Opulent Chinese mother-of pearl dining table graces the massive hallway. Tiles inlaid with small, brownish chintz decks the accompanying living room.
Richly woven tapestry adorns the walls; pictures of a wealthy Baba-Nyonya couple, the Penang Peranakans, hang demurely alongside.
The scent of old antique wooden teak lingers in the air.
‘It is World War II. Bombs fall as hungry villagers raided warehouses for food.
Amidst the mayhem, a villager named Ah Ham spotted a melon-shaped teapot on the ground. As he bent to pick it up, he heard a piece of shrapnel whizz just above his head. The melon teapot had saved his life!
For many years, the teapot was Ah Ham’s constant companion. He used the teapot daily and often entertained his guests with his wartime story and his miraculous brush with death.
The smooth jawi script, intricately carved with the words ‘Tengku Khazijah binti Seri Maharaja Sultan Abdul Jalil, Riau 1127 (Hijrah)’, shone brightly in the glass case. The words were inscribed onto a silver tray, replete with small motifs.
It must have once been an important household item, used by the Riau royal family. Present in the early days of the Riau Sultanate, it would have been used to carry delicious cooked food, and warm drinks for family members, guests and friends.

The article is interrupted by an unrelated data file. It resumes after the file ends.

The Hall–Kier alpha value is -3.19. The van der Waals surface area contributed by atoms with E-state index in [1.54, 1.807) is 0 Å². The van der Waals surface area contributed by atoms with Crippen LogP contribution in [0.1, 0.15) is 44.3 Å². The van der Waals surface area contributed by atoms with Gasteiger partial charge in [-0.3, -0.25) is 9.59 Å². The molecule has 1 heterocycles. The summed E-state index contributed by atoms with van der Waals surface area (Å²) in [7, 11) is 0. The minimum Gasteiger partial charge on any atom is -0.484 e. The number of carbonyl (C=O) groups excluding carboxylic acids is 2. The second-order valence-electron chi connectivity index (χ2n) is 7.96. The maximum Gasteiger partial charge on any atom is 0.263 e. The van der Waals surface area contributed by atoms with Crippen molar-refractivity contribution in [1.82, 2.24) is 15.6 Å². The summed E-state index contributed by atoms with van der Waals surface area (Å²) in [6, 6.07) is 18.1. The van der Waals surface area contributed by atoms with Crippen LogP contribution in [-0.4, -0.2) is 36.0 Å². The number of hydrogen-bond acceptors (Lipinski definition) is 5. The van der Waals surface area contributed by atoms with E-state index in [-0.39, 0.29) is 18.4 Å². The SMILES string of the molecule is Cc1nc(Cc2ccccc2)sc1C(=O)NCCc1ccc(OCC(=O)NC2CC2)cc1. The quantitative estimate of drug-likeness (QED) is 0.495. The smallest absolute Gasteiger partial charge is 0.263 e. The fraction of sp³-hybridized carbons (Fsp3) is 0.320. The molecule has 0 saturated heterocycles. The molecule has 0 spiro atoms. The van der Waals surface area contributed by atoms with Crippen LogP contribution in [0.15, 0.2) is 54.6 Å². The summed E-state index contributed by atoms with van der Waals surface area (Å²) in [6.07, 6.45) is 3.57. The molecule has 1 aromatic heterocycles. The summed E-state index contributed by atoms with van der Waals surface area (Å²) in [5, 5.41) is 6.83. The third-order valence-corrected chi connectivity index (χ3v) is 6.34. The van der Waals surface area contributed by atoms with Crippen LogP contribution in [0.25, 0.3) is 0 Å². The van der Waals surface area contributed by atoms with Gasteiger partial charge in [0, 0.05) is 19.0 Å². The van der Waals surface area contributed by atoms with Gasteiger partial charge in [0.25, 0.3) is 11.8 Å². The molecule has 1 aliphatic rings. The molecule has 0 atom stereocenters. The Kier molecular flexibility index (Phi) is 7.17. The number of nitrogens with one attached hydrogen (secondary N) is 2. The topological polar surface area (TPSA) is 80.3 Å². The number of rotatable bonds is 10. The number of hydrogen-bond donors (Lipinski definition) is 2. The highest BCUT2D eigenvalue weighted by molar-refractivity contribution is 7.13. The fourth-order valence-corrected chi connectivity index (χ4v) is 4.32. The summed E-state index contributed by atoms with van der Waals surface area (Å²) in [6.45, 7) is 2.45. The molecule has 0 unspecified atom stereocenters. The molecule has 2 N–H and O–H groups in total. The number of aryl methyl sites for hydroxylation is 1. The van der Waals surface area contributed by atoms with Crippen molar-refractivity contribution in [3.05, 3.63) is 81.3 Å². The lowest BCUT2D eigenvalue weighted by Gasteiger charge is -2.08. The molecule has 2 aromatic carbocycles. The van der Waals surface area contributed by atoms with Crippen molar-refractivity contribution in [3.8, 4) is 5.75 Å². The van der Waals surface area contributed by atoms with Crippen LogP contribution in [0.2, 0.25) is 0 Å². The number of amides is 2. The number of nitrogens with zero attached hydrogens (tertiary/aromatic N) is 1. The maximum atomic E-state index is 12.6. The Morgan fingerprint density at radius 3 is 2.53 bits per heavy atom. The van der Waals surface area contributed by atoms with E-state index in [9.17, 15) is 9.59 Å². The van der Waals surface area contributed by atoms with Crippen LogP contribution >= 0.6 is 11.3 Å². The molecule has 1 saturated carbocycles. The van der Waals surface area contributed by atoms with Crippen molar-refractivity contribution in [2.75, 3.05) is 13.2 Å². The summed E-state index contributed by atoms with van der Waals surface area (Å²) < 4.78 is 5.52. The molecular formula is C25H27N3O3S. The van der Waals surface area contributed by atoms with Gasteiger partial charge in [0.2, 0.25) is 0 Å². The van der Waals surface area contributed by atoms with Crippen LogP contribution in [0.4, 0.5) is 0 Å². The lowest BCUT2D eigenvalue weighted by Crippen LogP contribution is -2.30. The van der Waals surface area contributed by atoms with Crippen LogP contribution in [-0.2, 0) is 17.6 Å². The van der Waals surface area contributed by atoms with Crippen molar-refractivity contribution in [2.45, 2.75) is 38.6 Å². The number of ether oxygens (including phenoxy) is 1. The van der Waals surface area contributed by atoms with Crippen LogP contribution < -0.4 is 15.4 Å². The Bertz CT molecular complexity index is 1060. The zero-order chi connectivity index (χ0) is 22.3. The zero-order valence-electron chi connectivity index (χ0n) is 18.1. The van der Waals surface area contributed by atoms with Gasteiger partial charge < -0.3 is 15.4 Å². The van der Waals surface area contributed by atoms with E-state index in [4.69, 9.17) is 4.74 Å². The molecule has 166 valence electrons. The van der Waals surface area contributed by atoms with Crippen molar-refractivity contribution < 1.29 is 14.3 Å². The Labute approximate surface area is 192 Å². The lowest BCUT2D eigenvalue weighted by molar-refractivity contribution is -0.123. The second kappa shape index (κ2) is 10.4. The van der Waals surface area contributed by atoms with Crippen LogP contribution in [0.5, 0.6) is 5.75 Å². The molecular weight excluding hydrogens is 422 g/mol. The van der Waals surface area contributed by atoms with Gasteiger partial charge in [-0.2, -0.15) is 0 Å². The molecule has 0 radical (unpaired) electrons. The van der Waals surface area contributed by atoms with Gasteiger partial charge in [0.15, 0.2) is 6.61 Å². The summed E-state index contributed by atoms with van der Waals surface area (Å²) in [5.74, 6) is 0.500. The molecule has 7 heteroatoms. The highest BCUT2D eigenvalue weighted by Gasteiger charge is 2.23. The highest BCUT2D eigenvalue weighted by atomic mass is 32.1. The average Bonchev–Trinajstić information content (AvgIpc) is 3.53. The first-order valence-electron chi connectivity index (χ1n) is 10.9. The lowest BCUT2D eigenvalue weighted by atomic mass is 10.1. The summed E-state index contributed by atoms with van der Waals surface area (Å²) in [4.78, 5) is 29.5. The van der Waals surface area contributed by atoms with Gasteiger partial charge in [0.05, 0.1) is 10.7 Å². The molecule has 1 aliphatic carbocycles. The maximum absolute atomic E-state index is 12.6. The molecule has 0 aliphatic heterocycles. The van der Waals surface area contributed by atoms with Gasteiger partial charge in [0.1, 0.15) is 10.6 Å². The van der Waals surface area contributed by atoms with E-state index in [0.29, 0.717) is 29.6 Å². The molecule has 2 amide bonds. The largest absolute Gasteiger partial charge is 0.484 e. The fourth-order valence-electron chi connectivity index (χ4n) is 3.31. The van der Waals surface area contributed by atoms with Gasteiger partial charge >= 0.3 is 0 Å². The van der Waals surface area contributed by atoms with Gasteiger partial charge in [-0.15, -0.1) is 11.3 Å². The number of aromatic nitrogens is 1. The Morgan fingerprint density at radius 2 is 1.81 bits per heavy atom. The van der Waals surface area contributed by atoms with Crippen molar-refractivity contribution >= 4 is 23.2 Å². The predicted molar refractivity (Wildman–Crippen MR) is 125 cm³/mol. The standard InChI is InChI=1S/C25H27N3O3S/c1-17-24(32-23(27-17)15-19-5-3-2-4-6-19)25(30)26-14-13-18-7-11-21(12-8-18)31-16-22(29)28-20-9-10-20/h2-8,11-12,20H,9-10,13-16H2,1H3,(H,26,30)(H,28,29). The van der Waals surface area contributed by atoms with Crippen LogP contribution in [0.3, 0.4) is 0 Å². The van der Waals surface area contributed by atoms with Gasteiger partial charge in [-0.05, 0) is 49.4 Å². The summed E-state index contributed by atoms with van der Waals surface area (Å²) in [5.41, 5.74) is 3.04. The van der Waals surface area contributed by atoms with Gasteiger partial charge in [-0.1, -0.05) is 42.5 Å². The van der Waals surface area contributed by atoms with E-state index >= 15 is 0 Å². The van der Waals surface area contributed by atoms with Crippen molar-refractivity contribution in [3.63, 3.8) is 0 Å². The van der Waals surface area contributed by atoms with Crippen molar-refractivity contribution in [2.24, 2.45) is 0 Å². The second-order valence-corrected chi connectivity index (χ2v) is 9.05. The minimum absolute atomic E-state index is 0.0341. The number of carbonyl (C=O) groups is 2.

A visit to the Kuala Lumpur Craft Cultural Complex at Jalan Conlay, is a wonderful hidden gem. Tucked away from the busy traffic, this craft centre is situated in an open-concept building, with traditional motifs and intricate wooden carvings. The complex houses several different sections comprising a craft museum, artists’ colony and craft village as […]
“When holding a scorpion, never touch the middle of its body. This is the most sensitive part,” bellowed Mohamad Jahangir, a worker at the Butterfly Farm at the Kea Farm area, Cameron Highlands. “Make sure you touch the scorpion at its tail (not the part with the sting, though). This is because scorpions can only […]